In Escherichia coli, the GlpT transporter, a member of the major facilitator superfamily, moves external glycerol 3-phosphate (G3P) into the cytoplasm in exchange for cytoplasmic phosphate. Study of intact cells showed that both GlpT and HisGlpT, a variant with an N-terminal six-histidine tag, are inhibited (50% inhibitory concentration approximately 35 microM) by the hydrophilic thiol-specific agent p-mercurichlorobenzosulfonate (PCMBS) in a substrate-protectable fashion; by contrast, two other thiol-directed probes, N-maleimidylpropionylbiocytin (MPB) and [2-(trimethylammonium)ethyl]methanethiosulfonate (MTSET), have no effect. Use of variants in which the HisGlpT native cysteines are replaced individually by serine or glycine implicates Cys-176, on transmembrane helix 5 (TM5), as the major target for PCMBS. The inhibitor sensitivity of purified and reconstituted HisGlpT or its cysteine substitution derivatives was found to be consistent with the findings with intact cells, except that a partial response to PCMBS was found for the C176G mutant, suggesting the presence of a mixed population of both right-side-out (RSO) (resistant) and inside-out (ISO) (sensitive) orientations after reconstitution. To clarify this issue, we studied a derivative (P290C) in which the RSO molecules can be blocked independently due to an MPB-responsive cysteine in an extracellular loop. In this derivative, comparisons of variants with (P290C) and without (P290C/C176G) Cys-176 indicated that this residue shows substrate-protectable inhibition by PCMBS in the ISO orientation in proteoliposomes. Since PCMBS gains access to Cys-176 from both periplasmic and cytoplasmic surfaces of the protein (in intact cells and in a reconstituted ISO orientation, respectively) and since access is unavailable when the substrate is present, we propose that Cys-176 is located on the transport pathway and that TM5 has a role in lining this pathway.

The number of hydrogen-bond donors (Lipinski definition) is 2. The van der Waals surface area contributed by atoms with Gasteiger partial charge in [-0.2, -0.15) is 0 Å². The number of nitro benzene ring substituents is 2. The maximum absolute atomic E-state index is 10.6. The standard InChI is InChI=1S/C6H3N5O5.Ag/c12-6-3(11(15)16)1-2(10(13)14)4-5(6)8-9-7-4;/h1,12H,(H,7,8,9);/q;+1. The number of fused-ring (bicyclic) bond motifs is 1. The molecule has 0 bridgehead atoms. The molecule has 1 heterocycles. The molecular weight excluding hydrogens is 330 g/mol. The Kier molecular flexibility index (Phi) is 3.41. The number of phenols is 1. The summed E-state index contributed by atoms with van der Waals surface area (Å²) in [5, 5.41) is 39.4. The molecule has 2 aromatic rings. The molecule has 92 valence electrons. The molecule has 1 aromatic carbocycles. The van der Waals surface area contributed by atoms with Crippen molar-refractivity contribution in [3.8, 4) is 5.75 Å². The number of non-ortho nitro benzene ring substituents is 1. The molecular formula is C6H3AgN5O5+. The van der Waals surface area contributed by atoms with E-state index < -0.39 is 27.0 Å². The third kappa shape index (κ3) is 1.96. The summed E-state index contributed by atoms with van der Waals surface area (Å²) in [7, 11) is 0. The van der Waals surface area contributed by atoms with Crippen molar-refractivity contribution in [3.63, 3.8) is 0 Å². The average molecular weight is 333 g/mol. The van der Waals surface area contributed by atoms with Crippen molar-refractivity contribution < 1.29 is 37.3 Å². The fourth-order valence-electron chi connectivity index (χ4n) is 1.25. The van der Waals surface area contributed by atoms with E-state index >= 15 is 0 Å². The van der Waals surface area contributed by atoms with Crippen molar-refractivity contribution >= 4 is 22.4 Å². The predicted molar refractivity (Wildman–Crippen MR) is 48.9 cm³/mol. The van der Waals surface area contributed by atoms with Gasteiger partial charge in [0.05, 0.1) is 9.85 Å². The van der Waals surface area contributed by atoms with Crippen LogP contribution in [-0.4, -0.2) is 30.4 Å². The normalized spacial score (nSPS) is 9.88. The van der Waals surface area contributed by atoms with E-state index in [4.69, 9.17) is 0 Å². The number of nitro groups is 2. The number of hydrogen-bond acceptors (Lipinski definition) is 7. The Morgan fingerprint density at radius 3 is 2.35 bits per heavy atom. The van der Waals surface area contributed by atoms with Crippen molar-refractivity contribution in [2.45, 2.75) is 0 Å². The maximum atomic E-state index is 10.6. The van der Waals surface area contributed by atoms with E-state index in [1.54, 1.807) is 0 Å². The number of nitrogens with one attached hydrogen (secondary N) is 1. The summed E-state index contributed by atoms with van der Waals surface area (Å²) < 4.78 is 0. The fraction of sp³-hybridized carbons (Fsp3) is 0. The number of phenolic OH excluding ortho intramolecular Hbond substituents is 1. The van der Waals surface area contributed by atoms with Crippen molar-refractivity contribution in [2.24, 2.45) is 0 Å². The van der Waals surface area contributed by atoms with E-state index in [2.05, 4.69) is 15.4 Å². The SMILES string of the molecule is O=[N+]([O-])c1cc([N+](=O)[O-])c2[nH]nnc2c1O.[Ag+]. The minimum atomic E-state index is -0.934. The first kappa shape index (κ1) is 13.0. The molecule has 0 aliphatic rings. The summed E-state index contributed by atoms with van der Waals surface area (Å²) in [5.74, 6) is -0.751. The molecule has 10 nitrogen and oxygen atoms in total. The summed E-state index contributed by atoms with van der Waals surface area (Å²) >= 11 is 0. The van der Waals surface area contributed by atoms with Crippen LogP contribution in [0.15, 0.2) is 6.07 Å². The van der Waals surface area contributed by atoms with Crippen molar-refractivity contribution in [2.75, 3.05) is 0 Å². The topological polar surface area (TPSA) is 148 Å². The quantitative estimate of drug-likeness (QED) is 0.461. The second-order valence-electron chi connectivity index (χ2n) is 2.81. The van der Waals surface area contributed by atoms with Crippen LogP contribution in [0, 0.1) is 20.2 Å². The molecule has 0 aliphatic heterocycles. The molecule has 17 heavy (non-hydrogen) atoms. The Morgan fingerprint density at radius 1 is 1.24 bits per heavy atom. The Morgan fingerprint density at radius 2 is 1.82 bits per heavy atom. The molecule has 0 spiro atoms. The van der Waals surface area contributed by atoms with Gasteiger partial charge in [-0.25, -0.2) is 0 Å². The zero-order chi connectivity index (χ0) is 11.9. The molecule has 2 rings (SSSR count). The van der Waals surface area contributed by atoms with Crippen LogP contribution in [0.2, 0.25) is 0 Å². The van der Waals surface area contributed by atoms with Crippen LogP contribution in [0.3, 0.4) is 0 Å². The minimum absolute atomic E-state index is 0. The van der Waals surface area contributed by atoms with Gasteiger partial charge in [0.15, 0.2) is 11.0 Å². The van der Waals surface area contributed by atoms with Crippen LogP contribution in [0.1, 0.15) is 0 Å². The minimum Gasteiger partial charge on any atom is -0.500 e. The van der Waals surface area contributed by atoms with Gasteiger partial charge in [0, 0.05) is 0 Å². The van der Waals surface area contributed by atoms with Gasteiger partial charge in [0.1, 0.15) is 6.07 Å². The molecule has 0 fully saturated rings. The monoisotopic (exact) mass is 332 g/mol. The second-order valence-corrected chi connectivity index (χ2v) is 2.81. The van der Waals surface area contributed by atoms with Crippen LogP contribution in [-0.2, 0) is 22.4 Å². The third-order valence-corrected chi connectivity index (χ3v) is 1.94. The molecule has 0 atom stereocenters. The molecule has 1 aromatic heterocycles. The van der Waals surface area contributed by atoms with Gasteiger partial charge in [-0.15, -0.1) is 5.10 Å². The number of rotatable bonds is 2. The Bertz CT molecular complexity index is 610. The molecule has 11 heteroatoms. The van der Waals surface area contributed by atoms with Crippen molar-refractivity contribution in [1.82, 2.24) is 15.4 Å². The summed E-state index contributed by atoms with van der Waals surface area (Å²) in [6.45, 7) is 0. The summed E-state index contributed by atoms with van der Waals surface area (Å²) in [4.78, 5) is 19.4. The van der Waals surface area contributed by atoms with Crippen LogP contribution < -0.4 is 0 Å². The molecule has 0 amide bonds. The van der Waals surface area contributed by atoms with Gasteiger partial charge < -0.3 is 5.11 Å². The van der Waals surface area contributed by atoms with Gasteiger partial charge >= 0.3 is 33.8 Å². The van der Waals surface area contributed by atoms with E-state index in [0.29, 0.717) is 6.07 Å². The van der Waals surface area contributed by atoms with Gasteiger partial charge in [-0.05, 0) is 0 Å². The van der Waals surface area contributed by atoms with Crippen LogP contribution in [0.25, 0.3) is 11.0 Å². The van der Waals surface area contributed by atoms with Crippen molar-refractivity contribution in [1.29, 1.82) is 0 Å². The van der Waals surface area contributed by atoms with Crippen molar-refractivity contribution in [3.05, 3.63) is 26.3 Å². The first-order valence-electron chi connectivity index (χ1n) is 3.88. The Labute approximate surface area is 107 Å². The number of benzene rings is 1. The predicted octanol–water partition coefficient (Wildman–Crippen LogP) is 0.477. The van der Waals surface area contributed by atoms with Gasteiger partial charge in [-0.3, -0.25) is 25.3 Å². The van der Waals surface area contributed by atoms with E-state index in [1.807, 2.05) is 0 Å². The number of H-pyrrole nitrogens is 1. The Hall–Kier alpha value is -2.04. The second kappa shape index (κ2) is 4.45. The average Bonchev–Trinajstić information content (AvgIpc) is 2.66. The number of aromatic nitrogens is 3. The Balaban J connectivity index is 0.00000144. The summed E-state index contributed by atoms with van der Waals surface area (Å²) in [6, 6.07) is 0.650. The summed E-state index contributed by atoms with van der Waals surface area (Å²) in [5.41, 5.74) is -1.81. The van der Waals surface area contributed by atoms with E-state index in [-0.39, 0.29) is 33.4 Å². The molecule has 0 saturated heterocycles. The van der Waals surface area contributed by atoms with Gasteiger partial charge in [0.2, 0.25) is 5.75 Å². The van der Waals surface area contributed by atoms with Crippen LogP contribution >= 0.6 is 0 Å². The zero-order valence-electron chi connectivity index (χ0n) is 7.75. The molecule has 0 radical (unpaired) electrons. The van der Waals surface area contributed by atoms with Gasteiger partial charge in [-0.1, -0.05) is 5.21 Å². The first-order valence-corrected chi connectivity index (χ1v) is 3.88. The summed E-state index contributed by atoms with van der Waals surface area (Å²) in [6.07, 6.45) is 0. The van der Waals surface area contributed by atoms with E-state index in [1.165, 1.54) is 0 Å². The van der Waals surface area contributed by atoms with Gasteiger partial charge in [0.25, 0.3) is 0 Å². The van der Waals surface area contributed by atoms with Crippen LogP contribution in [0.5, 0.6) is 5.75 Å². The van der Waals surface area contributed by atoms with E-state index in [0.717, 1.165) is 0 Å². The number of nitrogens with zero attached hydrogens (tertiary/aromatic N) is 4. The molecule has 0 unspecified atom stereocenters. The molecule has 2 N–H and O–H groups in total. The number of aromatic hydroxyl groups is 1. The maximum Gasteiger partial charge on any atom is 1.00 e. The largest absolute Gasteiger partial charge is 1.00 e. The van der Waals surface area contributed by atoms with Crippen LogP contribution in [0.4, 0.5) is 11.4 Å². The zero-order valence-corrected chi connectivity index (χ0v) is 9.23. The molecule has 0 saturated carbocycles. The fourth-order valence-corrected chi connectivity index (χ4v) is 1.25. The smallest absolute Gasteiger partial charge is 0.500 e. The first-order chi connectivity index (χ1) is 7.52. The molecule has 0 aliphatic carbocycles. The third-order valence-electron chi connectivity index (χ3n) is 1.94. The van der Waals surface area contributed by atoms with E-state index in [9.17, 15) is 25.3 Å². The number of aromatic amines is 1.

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http://www.ncbi.nlm.nih.gov/pmc/articles/PMC161592PMC
http://dx.doi.org/10.1128/jb.185.13.3863-3870.2003DOI Listing
July 2003